Why not embrace your inner misanthrope instead and buy a small Japanese roadster, then drive off into the countryside to enjoy the world’s best company – your own? We found a pair of MX-5s, both 1.8-litre manuals and both with so few miles that it’s almost an imperative that you add more.
If you’re game and hate the obvious, we also found an example of Toyota’s mid-engined MR2 for £1,200 and MG’s almost definitely worse MG F for about the same money.
Ford Mondeo ST220
So, who wants 220 horsepower’s worth of warbling V6 for £1,650? In even better news, you get a whole Ford Mondeo thrown in there for free – manual gearbox and all.
OK yes, you won’t be getting the best of the breed. It’ll have the early five-speed gearbox, some tired bits and pieces and, this being the United Kingdom, rust, but spool up that 24-valve V6 and tell us that you care.
There’s an easy formula to help quantify how much fun you’re having while driving. Is your head in the breeze? Then multiply that amount of fun by 1000. Yes, we’ve already featured the MX-5, which is about the most fun you can have for this amount of money, but what if you’re just wrong about a lot of things and don’t want one? Well, we can still find a way to snatch victory from your self-imposed, gaping maw of defeat: Euro convertibles!
We found a Ford StreetKa convertible for just £750. This was a car that Kylie Minogue launched at the Paris motor show, for £750! OK, so the engine’s not the greatest in the world – 94 ready-for-the-knacker horses and a red line of 6,000rpm does not a sweet driving experience make, but you still have Ford Europe suspension and handling, and 10 miles of headroom.
If that doesn’t strike your fancy, how about a Volvo convertible? It might smack of the golf course, and it might drive about as well as a man playing golf with a whiffle bat, but it’s a turbocharged, manual convertible for £1000! Find better value than that, you’d have to cut a path of death and destruction through a Black Friday sale at the mall.
We’ve also spotted a Benz SLK230 with an automatic gearbox and a mostly rust-free hard top for £530. Bargain Hunt? Pah! They know nothing.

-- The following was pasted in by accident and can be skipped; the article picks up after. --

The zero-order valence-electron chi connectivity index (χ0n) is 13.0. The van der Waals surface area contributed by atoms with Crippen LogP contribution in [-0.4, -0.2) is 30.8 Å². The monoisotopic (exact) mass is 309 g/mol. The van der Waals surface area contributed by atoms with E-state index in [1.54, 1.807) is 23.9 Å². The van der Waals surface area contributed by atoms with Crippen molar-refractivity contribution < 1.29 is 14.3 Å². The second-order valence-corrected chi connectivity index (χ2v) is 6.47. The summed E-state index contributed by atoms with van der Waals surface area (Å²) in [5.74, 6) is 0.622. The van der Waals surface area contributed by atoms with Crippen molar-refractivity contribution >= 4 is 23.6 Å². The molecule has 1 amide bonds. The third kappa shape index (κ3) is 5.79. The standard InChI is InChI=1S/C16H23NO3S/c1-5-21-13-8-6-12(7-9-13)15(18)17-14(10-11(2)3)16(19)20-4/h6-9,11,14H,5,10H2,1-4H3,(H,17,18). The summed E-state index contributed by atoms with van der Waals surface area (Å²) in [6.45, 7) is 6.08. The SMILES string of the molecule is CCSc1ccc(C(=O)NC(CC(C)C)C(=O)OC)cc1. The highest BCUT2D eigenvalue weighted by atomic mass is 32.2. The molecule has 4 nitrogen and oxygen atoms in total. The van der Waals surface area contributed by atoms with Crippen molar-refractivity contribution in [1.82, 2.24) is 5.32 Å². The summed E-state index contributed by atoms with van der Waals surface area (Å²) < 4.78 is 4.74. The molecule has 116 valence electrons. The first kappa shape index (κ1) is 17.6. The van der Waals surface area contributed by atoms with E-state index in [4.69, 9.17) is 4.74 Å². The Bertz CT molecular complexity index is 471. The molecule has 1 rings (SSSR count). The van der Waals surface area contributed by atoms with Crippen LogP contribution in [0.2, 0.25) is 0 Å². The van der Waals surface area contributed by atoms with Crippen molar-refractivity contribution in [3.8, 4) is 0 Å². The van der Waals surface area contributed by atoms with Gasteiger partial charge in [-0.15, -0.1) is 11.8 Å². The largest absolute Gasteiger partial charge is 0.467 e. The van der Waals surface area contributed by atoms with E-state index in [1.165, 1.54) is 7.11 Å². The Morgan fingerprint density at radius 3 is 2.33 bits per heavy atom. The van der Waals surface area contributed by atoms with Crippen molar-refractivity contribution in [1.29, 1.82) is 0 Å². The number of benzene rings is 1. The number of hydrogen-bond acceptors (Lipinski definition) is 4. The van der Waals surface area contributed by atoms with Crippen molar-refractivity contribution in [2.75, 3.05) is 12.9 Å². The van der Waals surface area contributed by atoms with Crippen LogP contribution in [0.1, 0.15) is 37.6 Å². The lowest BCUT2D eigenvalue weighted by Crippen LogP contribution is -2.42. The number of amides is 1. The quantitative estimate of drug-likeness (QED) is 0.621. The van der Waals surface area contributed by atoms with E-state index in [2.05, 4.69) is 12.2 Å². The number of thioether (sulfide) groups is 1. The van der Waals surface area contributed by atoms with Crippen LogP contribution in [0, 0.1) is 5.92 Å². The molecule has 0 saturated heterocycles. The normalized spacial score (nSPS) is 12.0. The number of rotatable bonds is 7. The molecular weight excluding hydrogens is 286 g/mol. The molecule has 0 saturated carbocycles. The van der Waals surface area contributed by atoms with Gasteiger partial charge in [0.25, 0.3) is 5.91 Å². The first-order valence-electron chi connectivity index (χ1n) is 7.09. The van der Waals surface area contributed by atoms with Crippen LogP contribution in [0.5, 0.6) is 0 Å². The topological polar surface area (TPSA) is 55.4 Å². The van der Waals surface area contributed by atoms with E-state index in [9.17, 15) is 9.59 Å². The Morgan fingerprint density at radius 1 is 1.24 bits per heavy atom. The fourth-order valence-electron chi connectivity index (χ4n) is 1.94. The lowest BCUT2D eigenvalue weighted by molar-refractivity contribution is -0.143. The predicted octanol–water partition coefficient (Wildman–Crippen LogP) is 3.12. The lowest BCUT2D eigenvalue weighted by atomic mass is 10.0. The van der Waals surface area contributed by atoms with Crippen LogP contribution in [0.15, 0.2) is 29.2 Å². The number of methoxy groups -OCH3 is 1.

And if that still doesn’t do the trick, how about an estate-agent-special Mini convertible in suspiciously even black paint for the low, low price of £720?Advertisement - Page continues below
Fiat Panda 4x4
Our love for the Panda 4x4 is well known. And we found one for £1,795. OK, so it does have 122,000 miles, but we’ve seen old-school FIRE-equipped Pandas with 300,000 plus on the odometer, so we’re very nearly confident that this could do similar miles.
Add one of those MX-5s to the mix and you’ve got the best two-car garage money can buy, if that money runs out at £3,000.
Don’t think that a parsimonious purse means that you have to stick with something boring and middle of the road. Depending on your a) bravery, b) optimism and c) number of concussions, you can do the mental gymnastics involved to own a Saab 9-5 for £900, a low-mile Rover 75 turbo for £995, ultra-reliable Lexus LS400 for £650, or an almost entirely unreliable (yet suspiciously good-condition) MG ZT for £1200. Your cup runneth over with four-doors that very much went their own way... except for Rover and MG, which went the exact same way, if you catch our drift.Advertisement - Page continues below
Say what you will about the rest of this list, but these Deutsche coupes are feeling pretty uber alles to us. We found an original (and, in our minds, the most aesthetically pure) 225bhp Audi TT 1.8T, with five valves per cylinder, a manual gearbox and generally silver paint for £1000.
Or if that’s not your cup of Schnapps, you could try a Mercedes CLK320, with 220bhp and wondrously Nineties five-spoke alloys, for £1,600.
Rent something cool
We’ve seen some pretty interesting metal for hire – Jensen Interceptors, Jag E-Types, Morgan Plus-somethings – and it’s very nearly as tempting a prospect.
Sure, you only get the car for a day, but otherwise, the benefits here are manifold – no need to spend on taxing and testing, no need to find anywhere to park it... just pick up a classic car and head out to whichever part of the world does it for you in terms of great roads and scenic outlook. Our pick is Snowdonia, of course, so we can meet you out there, if you’d like to. Oh, you would like to? Well, it’s a date.